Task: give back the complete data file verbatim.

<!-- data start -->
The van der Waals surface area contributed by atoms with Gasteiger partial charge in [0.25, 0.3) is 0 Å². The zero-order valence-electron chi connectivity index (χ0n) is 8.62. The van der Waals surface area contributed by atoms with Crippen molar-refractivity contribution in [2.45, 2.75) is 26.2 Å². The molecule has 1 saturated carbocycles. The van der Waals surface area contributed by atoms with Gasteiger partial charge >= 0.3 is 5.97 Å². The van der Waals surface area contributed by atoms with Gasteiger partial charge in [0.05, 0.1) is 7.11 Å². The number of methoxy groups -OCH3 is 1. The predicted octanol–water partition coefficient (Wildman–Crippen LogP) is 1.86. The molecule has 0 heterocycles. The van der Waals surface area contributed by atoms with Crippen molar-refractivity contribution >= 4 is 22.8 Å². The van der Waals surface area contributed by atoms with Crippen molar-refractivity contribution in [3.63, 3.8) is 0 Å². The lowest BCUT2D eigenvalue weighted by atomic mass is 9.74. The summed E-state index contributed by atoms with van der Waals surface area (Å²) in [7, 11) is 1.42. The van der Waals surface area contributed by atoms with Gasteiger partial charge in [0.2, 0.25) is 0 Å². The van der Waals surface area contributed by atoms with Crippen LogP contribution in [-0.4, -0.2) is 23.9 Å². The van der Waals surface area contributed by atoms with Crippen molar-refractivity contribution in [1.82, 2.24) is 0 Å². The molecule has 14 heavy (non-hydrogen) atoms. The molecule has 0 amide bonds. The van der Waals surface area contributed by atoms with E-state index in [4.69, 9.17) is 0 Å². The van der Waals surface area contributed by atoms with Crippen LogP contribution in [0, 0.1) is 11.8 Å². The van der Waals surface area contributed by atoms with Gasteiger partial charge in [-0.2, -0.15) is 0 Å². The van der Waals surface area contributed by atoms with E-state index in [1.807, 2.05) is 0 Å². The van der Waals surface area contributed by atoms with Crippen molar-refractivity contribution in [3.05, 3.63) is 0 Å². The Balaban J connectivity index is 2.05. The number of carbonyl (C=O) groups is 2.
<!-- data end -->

The van der Waals surface area contributed by atoms with Gasteiger partial charge in [0.25, 0.3) is 0 Å². The zero-order valence-electron chi connectivity index (χ0n) is 8.62. The van der Waals surface area contributed by atoms with Crippen molar-refractivity contribution in [2.45, 2.75) is 26.2 Å². The molecule has 1 saturated carbocycles. The van der Waals surface area contributed by atoms with Gasteiger partial charge >= 0.3 is 5.97 Å². The van der Waals surface area contributed by atoms with Gasteiger partial charge in [0.05, 0.1) is 7.11 Å². The number of methoxy groups -OCH3 is 1. The predicted octanol–water partition coefficient (Wildman–Crippen LogP) is 1.86. The molecule has 0 heterocycles. The van der Waals surface area contributed by atoms with Crippen molar-refractivity contribution >= 4 is 22.8 Å². The van der Waals surface area contributed by atoms with Crippen molar-refractivity contribution in [3.63, 3.8) is 0 Å². The lowest BCUT2D eigenvalue weighted by atomic mass is 9.74. The summed E-state index contributed by atoms with van der Waals surface area (Å²) in [7, 11) is 1.42. The van der Waals surface area contributed by atoms with Gasteiger partial charge in [0.2, 0.25) is 0 Å². The van der Waals surface area contributed by atoms with Crippen LogP contribution in [-0.4, -0.2) is 23.9 Å². The van der Waals surface area contributed by atoms with Crippen molar-refractivity contribution in [1.82, 2.24) is 0 Å². The molecule has 14 heavy (non-hydrogen) atoms. The molecule has 0 amide bonds. The van der Waals surface area contributed by atoms with E-state index in [4.69, 9.17) is 0 Å². The van der Waals surface area contributed by atoms with Crippen LogP contribution in [0, 0.1) is 11.8 Å². The van der Waals surface area contributed by atoms with Gasteiger partial charge in [-0.2, -0.15) is 0 Å². The van der Waals surface area contributed by atoms with E-state index in [1.807, 2.05) is 0 Å². The van der Waals surface area contributed by atoms with Crippen molar-refractivity contribution in [3.05, 3.63) is 0 Å². The Balaban J connectivity index is 2.05. The number of carbonyl (C=O) groups is 2.